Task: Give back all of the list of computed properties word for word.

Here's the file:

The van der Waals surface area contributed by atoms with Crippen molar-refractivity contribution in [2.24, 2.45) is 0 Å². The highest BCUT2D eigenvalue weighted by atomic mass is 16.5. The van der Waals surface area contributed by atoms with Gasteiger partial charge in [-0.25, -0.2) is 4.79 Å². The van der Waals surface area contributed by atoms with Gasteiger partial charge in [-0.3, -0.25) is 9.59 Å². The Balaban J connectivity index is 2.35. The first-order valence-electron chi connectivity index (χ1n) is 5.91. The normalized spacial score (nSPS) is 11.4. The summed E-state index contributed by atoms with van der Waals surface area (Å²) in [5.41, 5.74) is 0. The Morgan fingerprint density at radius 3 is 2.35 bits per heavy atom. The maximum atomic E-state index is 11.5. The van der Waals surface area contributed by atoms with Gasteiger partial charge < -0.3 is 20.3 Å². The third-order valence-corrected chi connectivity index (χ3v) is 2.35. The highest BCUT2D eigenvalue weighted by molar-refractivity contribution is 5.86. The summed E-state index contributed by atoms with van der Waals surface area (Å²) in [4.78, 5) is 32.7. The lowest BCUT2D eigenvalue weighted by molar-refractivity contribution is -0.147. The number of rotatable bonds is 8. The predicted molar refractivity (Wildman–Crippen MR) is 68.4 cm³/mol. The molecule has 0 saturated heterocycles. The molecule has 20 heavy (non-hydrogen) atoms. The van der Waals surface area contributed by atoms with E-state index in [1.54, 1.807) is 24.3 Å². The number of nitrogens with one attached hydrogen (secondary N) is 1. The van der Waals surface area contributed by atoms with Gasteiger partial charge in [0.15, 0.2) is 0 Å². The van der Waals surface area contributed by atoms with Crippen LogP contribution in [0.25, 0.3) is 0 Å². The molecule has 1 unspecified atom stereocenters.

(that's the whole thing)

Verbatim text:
The van der Waals surface area contributed by atoms with Crippen molar-refractivity contribution in [2.24, 2.45) is 0 Å². The highest BCUT2D eigenvalue weighted by atomic mass is 16.5. The van der Waals surface area contributed by atoms with Gasteiger partial charge in [-0.25, -0.2) is 4.79 Å². The van der Waals surface area contributed by atoms with Gasteiger partial charge in [-0.3, -0.25) is 9.59 Å². The Balaban J connectivity index is 2.35. The first-order valence-electron chi connectivity index (χ1n) is 5.91. The normalized spacial score (nSPS) is 11.4. The summed E-state index contributed by atoms with van der Waals surface area (Å²) in [5.41, 5.74) is 0. The Morgan fingerprint density at radius 3 is 2.35 bits per heavy atom. The maximum atomic E-state index is 11.5. The van der Waals surface area contributed by atoms with Gasteiger partial charge < -0.3 is 20.3 Å². The third-order valence-corrected chi connectivity index (χ3v) is 2.35. The highest BCUT2D eigenvalue weighted by molar-refractivity contribution is 5.86. The summed E-state index contributed by atoms with van der Waals surface area (Å²) in [4.78, 5) is 32.7. The lowest BCUT2D eigenvalue weighted by molar-refractivity contribution is -0.147. The number of rotatable bonds is 8. The predicted molar refractivity (Wildman–Crippen MR) is 68.4 cm³/mol. The molecule has 0 saturated heterocycles. The molecule has 20 heavy (non-hydrogen) atoms. The van der Waals surface area contributed by atoms with E-state index in [1.54, 1.807) is 24.3 Å². The number of nitrogens with one attached hydrogen (secondary N) is 1. The van der Waals surface area contributed by atoms with Gasteiger partial charge in [0.15, 0.2) is 0 Å². The van der Waals surface area contributed by atoms with Crippen LogP contribution in [0.25, 0.3) is 0 Å². The molecule has 1 unspecified atom stereocenters.